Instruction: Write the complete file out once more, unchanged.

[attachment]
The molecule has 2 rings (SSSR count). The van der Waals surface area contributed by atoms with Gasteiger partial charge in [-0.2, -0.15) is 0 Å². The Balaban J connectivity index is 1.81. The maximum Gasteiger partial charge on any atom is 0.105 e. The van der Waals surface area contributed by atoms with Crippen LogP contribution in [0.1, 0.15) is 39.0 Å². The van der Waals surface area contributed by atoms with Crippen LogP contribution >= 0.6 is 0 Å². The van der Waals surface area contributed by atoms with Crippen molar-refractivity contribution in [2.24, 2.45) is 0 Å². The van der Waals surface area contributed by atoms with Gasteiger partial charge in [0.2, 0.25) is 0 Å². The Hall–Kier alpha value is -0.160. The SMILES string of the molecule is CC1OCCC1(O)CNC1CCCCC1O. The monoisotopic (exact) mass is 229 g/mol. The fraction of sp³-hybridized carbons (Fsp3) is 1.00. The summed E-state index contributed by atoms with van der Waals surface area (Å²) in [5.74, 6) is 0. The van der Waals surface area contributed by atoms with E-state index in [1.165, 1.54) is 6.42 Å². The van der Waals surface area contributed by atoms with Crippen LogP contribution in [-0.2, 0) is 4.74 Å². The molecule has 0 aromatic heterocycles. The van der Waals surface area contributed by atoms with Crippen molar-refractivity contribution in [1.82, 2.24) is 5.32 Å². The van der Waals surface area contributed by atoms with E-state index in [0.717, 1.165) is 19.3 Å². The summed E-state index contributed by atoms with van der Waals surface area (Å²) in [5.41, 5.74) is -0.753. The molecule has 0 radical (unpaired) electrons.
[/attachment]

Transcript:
The molecule has 2 rings (SSSR count). The van der Waals surface area contributed by atoms with Gasteiger partial charge in [-0.2, -0.15) is 0 Å². The Balaban J connectivity index is 1.81. The maximum Gasteiger partial charge on any atom is 0.105 e. The van der Waals surface area contributed by atoms with Crippen LogP contribution in [0.1, 0.15) is 39.0 Å². The van der Waals surface area contributed by atoms with Crippen LogP contribution >= 0.6 is 0 Å². The van der Waals surface area contributed by atoms with Crippen molar-refractivity contribution in [2.24, 2.45) is 0 Å². The van der Waals surface area contributed by atoms with Gasteiger partial charge in [0.2, 0.25) is 0 Å². The Hall–Kier alpha value is -0.160. The SMILES string of the molecule is CC1OCCC1(O)CNC1CCCCC1O. The monoisotopic (exact) mass is 229 g/mol. The fraction of sp³-hybridized carbons (Fsp3) is 1.00. The summed E-state index contributed by atoms with van der Waals surface area (Å²) in [5.74, 6) is 0. The van der Waals surface area contributed by atoms with E-state index in [1.165, 1.54) is 6.42 Å². The van der Waals surface area contributed by atoms with Crippen LogP contribution in [-0.2, 0) is 4.74 Å². The molecule has 0 aromatic heterocycles. The van der Waals surface area contributed by atoms with Crippen molar-refractivity contribution in [1.82, 2.24) is 5.32 Å². The van der Waals surface area contributed by atoms with E-state index in [0.717, 1.165) is 19.3 Å². The summed E-state index contributed by atoms with van der Waals surface area (Å²) in [5.41, 5.74) is -0.753. The molecule has 0 radical (unpaired) electrons.